Poetry

What I Saw

In an essay titled “Nature,” Ralph Waldo Emerson wrote that in nature, “We return to reason and faith. There I feel that nothing can befall me in life, — no disgrace, no calamity, (leaving me my eyes,) which nature cannot repair. Standing on the bare ground, — my head bathed by the blithe air, and uplifted into infinite spaces, — all mean egotism vanishes. I become a transparent eye-ball; I am nothing; I see all; the currents of the Universal Being circulate through me; I am part or particle of God.” Throughout his latest collection of poetry, titled What I Saw, Jack McCarthy partakes in the same miracle of transubstantiation, becoming a transparent eyeball himself as he floats through the material world and records his observations with precision and clarity. From this perspective, McCarthy bears witness to a myriad of events: Adam and Eve inventing the concept of love, chipmunks making booty calls, elephants gone mad, a child drifting away on a leaky boat, a red sweatshirt gone missing, Hannibal Lecter singing the praises of fava beans and chianti. His poetry evokes our humanity and frequently draws attention to the mortality that we all share. He writes of animals and literary figures, poetry and wandering. He’s profound without being pretentious, a plain-spoken observer of the human animal. From McCarthy’s perspective, we’re all traveling somewhere, even when we appear to be stalled or meandering.

Women on Poetry – Review by Christine Redman-Waldeyer

Women on Poetry: Writing, Revising, Publishing and Teaching is the handbook every poet and teacher of poetry should carry. This book brings awareness to not only the art of poetry but also to the voice of women.  It is a tool for both the seasoned poet and for the new poet trying to make their way.  Jenny Sadre-Orafai challenges the poet to enrich their writing life and consider other genres. Others guide us through family and career demands to make time for writing.  We are nurtured to find our writing tribe as Kate Chadbourne suggests and given the tools to promote experimental poetry.  It’s about finding voice, digging into life experience, and as Tracy L. Strauss suggests knowing how to “take the truth of tragedy and turn it into an art form.”  Doris Lynch instructs how to cast our fishing line into the pool of ideas and begin our poems.  Bonnie J. Robinson prompts us to “write a poem of protest; then, write a poem reconciliation.” Women on Poetry is an invitation to introspection and creative self-actualization, inspiring us to be both practitioners and mentors.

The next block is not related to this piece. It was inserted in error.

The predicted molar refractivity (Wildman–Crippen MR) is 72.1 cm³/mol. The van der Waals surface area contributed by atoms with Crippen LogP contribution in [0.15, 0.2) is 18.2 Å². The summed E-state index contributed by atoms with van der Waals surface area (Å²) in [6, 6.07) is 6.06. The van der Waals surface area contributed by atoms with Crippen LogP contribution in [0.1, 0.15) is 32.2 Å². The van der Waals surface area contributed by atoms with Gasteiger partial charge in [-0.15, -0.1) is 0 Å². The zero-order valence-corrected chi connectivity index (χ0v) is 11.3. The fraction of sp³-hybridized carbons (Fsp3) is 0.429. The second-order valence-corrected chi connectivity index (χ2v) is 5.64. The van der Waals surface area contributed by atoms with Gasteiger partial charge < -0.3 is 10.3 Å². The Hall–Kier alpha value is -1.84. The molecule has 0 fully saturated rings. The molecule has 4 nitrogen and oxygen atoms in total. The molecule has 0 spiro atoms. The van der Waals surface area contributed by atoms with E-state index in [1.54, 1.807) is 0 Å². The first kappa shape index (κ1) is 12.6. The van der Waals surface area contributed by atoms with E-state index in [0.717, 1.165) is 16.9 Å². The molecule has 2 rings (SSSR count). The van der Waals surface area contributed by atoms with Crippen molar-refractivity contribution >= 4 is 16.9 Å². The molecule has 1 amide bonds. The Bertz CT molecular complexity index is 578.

Christine Redman-Waldeyer, founder and editor of Adanna, a journal about women’s topics and issues is the author of two books of poetry, Frame by Frame and Gravel, Muse-Pie Press.

Compartments: Poems on Nature, Femininity and Other Realms – Review by Christine Redman-Waldeyer

If there is one thing that vexes a woman, it is her sewing box.  Carol Smallwood is the sorter, a poet who can enter a poem and untangle thread.  “The Sewing Box” is only one example of how Carol uses language and listing to empty and separate the compartments of our lives.  Paying attention to detail she enters myth and the mundane with the same eye.  Echoing in Carol’s poem, “We Are Told,” is “It is Beauty alone that remained in Pandora’s Box when she opened it—not Hope as we are told.” Both poet and practitioner of this understanding, Carol relocates a spider from a gas station to Queen Anne’s lace in her backyard, considers ants and their inherent sense to venture out of their home, takes the risk of comparing the tiny creatures to Lewis and Clark and ventures herself into topics that question our femininity.  She pushes back, wags her finger at women concerned with Avon or who have masked their voice as a man, revisits her childhood centering on women’s ability to gang up on one another, and enters the house behind the “white picket fence.”  She flips our trained understanding of violence on women towards an understanding that cancer is just as violent. She never ceases to remind us of the ugliness that pervades society that keeps us from loving our neighbor and even seeps into our relationships with family.  In “A Need to Know Basis” she puts a spotlight on our human instinct to look away.  Carol can envy and love what is wild.  She can shed light on what is cultivated and domestic where there is rain and gray sky.  She does not disappoint and will keep your ear tuned to what is outside your window and what enters.